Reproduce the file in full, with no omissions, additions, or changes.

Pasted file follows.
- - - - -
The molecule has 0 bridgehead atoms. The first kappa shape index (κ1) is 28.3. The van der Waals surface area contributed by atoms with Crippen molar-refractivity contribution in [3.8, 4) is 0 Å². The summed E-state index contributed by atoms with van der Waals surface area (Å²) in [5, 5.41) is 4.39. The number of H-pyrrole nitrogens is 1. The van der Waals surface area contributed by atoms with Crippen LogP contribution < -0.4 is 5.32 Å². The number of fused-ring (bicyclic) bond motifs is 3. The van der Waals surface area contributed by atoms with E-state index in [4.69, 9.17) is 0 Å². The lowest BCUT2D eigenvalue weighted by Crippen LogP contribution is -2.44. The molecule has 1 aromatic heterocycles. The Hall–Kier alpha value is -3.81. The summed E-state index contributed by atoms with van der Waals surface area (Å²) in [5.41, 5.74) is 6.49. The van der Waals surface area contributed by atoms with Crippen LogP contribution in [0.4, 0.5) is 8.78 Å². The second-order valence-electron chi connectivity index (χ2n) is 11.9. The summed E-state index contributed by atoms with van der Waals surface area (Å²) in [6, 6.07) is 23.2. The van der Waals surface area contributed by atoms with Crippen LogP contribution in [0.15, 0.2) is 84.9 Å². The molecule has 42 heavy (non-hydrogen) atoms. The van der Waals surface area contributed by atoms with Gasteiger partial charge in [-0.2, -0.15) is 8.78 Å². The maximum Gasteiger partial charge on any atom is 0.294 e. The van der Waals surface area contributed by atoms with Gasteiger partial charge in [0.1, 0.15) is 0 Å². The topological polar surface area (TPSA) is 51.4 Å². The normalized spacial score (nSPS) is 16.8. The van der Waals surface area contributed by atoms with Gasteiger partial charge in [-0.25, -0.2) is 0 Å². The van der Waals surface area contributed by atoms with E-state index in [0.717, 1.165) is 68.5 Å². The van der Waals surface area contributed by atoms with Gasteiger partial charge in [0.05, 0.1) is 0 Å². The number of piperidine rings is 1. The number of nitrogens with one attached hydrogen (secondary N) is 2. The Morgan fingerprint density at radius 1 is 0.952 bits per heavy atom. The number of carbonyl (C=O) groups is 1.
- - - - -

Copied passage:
The molecule has 0 bridgehead atoms. The first kappa shape index (κ1) is 28.3. The van der Waals surface area contributed by atoms with Crippen molar-refractivity contribution in [3.8, 4) is 0 Å². The summed E-state index contributed by atoms with van der Waals surface area (Å²) in [5, 5.41) is 4.39. The number of H-pyrrole nitrogens is 1. The van der Waals surface area contributed by atoms with Crippen LogP contribution < -0.4 is 5.32 Å². The number of fused-ring (bicyclic) bond motifs is 3. The van der Waals surface area contributed by atoms with E-state index in [4.69, 9.17) is 0 Å². The lowest BCUT2D eigenvalue weighted by Crippen LogP contribution is -2.44. The molecule has 1 aromatic heterocycles. The Hall–Kier alpha value is -3.81. The summed E-state index contributed by atoms with van der Waals surface area (Å²) in [5.41, 5.74) is 6.49. The van der Waals surface area contributed by atoms with Crippen LogP contribution in [0.4, 0.5) is 8.78 Å². The second-order valence-electron chi connectivity index (χ2n) is 11.9. The summed E-state index contributed by atoms with van der Waals surface area (Å²) in [6, 6.07) is 23.2. The van der Waals surface area contributed by atoms with Crippen LogP contribution in [0.15, 0.2) is 84.9 Å². The molecule has 42 heavy (non-hydrogen) atoms. The van der Waals surface area contributed by atoms with Gasteiger partial charge in [-0.2, -0.15) is 8.78 Å². The maximum Gasteiger partial charge on any atom is 0.294 e. The van der Waals surface area contributed by atoms with Gasteiger partial charge in [0.1, 0.15) is 0 Å². The topological polar surface area (TPSA) is 51.4 Å². The normalized spacial score (nSPS) is 16.8. The van der Waals surface area contributed by atoms with Gasteiger partial charge in [-0.25, -0.2) is 0 Å². The van der Waals surface area contributed by atoms with E-state index in [0.717, 1.165) is 68.5 Å². The van der Waals surface area contributed by atoms with Gasteiger partial charge in [0.05, 0.1) is 0 Å². The number of piperidine rings is 1. The number of nitrogens with one attached hydrogen (secondary N) is 2. The Morgan fingerprint density at radius 1 is 0.952 bits per heavy atom. The number of carbonyl (C=O) groups is 1.